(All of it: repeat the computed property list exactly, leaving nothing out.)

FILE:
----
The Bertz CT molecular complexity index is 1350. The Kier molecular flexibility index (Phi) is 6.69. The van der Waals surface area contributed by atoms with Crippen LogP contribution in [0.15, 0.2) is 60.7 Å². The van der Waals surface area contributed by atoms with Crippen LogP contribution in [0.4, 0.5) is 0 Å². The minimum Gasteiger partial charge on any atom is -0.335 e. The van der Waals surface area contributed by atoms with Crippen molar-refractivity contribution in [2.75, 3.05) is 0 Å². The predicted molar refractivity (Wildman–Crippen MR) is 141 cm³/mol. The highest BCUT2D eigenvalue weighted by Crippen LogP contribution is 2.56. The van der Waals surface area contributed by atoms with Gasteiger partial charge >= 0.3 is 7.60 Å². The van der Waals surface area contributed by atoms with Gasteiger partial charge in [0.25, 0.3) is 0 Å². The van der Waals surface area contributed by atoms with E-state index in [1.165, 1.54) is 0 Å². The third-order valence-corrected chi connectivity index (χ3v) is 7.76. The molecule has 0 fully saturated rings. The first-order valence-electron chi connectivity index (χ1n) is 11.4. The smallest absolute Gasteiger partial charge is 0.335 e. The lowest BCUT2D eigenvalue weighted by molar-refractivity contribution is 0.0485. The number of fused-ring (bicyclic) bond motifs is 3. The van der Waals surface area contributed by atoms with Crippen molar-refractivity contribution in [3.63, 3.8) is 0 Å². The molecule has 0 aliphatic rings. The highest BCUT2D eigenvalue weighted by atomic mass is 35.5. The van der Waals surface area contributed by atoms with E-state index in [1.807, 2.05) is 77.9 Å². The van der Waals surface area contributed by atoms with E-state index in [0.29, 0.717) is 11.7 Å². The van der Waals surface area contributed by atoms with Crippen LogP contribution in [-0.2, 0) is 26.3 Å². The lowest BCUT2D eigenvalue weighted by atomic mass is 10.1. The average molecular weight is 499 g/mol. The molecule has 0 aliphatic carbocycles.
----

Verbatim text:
The Bertz CT molecular complexity index is 1350. The Kier molecular flexibility index (Phi) is 6.69. The van der Waals surface area contributed by atoms with Crippen LogP contribution in [0.15, 0.2) is 60.7 Å². The van der Waals surface area contributed by atoms with Crippen LogP contribution in [0.4, 0.5) is 0 Å². The minimum Gasteiger partial charge on any atom is -0.335 e. The van der Waals surface area contributed by atoms with Crippen molar-refractivity contribution in [2.75, 3.05) is 0 Å². The predicted molar refractivity (Wildman–Crippen MR) is 141 cm³/mol. The highest BCUT2D eigenvalue weighted by Crippen LogP contribution is 2.56. The van der Waals surface area contributed by atoms with Gasteiger partial charge >= 0.3 is 7.60 Å². The van der Waals surface area contributed by atoms with Gasteiger partial charge in [0.25, 0.3) is 0 Å². The van der Waals surface area contributed by atoms with E-state index in [1.165, 1.54) is 0 Å². The third-order valence-corrected chi connectivity index (χ3v) is 7.76. The molecule has 0 fully saturated rings. The first-order valence-electron chi connectivity index (χ1n) is 11.4. The smallest absolute Gasteiger partial charge is 0.335 e. The lowest BCUT2D eigenvalue weighted by molar-refractivity contribution is 0.0485. The number of fused-ring (bicyclic) bond motifs is 3. The van der Waals surface area contributed by atoms with Crippen molar-refractivity contribution in [3.63, 3.8) is 0 Å². The molecule has 0 aliphatic rings. The highest BCUT2D eigenvalue weighted by atomic mass is 35.5. The van der Waals surface area contributed by atoms with E-state index in [1.807, 2.05) is 77.9 Å². The van der Waals surface area contributed by atoms with E-state index in [0.29, 0.717) is 11.7 Å². The van der Waals surface area contributed by atoms with Crippen LogP contribution in [-0.2, 0) is 26.3 Å². The lowest BCUT2D eigenvalue weighted by atomic mass is 10.1. The average molecular weight is 499 g/mol. The molecule has 0 aliphatic carbocycles.